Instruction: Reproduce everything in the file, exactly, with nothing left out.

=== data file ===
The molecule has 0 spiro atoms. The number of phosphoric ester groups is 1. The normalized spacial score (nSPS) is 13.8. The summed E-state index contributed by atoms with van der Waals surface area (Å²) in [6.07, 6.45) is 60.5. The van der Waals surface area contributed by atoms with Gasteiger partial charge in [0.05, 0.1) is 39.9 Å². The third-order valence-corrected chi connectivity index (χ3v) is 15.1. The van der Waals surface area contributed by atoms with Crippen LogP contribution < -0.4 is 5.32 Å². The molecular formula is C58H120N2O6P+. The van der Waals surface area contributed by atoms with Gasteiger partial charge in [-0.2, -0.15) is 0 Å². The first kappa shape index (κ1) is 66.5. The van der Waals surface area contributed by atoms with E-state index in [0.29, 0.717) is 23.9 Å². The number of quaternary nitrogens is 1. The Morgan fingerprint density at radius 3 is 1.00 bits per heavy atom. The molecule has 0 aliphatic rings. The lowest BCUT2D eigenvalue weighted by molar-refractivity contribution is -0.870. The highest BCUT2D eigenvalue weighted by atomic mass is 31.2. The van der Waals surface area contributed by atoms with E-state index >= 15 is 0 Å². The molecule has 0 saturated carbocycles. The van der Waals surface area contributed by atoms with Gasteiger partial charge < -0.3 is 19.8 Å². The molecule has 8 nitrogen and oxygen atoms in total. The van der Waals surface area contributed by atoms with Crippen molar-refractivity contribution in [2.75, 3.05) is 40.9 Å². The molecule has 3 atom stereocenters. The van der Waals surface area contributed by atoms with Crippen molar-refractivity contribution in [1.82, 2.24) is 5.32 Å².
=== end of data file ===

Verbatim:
The molecule has 0 spiro atoms. The number of phosphoric ester groups is 1. The normalized spacial score (nSPS) is 13.8. The summed E-state index contributed by atoms with van der Waals surface area (Å²) in [6.07, 6.45) is 60.5. The van der Waals surface area contributed by atoms with Gasteiger partial charge in [0.05, 0.1) is 39.9 Å². The third-order valence-corrected chi connectivity index (χ3v) is 15.1. The van der Waals surface area contributed by atoms with Crippen LogP contribution < -0.4 is 5.32 Å². The molecular formula is C58H120N2O6P+. The van der Waals surface area contributed by atoms with Gasteiger partial charge in [-0.2, -0.15) is 0 Å². The first kappa shape index (κ1) is 66.5. The van der Waals surface area contributed by atoms with E-state index in [0.29, 0.717) is 23.9 Å². The number of quaternary nitrogens is 1. The Morgan fingerprint density at radius 3 is 1.00 bits per heavy atom. The molecule has 0 aliphatic rings. The lowest BCUT2D eigenvalue weighted by molar-refractivity contribution is -0.870. The highest BCUT2D eigenvalue weighted by atomic mass is 31.2. The van der Waals surface area contributed by atoms with E-state index >= 15 is 0 Å². The molecule has 0 saturated carbocycles. The van der Waals surface area contributed by atoms with Gasteiger partial charge < -0.3 is 19.8 Å². The molecule has 8 nitrogen and oxygen atoms in total. The van der Waals surface area contributed by atoms with Crippen molar-refractivity contribution in [2.75, 3.05) is 40.9 Å². The molecule has 3 atom stereocenters. The van der Waals surface area contributed by atoms with Crippen molar-refractivity contribution in [1.82, 2.24) is 5.32 Å².